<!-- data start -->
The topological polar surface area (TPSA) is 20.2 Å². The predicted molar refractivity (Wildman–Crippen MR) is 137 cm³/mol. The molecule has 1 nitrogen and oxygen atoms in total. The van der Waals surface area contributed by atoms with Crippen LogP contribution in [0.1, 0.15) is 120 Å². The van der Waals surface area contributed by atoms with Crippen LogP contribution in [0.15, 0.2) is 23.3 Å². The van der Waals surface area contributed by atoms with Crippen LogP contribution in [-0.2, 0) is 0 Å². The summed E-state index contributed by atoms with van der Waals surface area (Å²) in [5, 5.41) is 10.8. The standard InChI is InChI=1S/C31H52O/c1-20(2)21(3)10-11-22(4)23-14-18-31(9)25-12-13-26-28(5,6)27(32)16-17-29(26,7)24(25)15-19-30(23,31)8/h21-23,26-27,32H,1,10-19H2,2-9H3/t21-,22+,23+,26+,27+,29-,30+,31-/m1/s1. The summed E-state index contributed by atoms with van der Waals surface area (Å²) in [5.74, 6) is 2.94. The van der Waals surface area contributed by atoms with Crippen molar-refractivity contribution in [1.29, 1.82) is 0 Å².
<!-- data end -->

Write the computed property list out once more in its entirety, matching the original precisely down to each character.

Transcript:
The topological polar surface area (TPSA) is 20.2 Å². The predicted molar refractivity (Wildman–Crippen MR) is 137 cm³/mol. The molecule has 1 nitrogen and oxygen atoms in total. The van der Waals surface area contributed by atoms with Crippen LogP contribution in [0.1, 0.15) is 120 Å². The van der Waals surface area contributed by atoms with Crippen LogP contribution in [0.15, 0.2) is 23.3 Å². The van der Waals surface area contributed by atoms with Crippen LogP contribution in [-0.2, 0) is 0 Å². The summed E-state index contributed by atoms with van der Waals surface area (Å²) in [5, 5.41) is 10.8. The standard InChI is InChI=1S/C31H52O/c1-20(2)21(3)10-11-22(4)23-14-18-31(9)25-12-13-26-28(5,6)27(32)16-17-29(26,7)24(25)15-19-30(23,31)8/h21-23,26-27,32H,1,10-19H2,2-9H3/t21-,22+,23+,26+,27+,29-,30+,31-/m1/s1. The summed E-state index contributed by atoms with van der Waals surface area (Å²) in [5.74, 6) is 2.94. The van der Waals surface area contributed by atoms with Crippen molar-refractivity contribution in [1.29, 1.82) is 0 Å².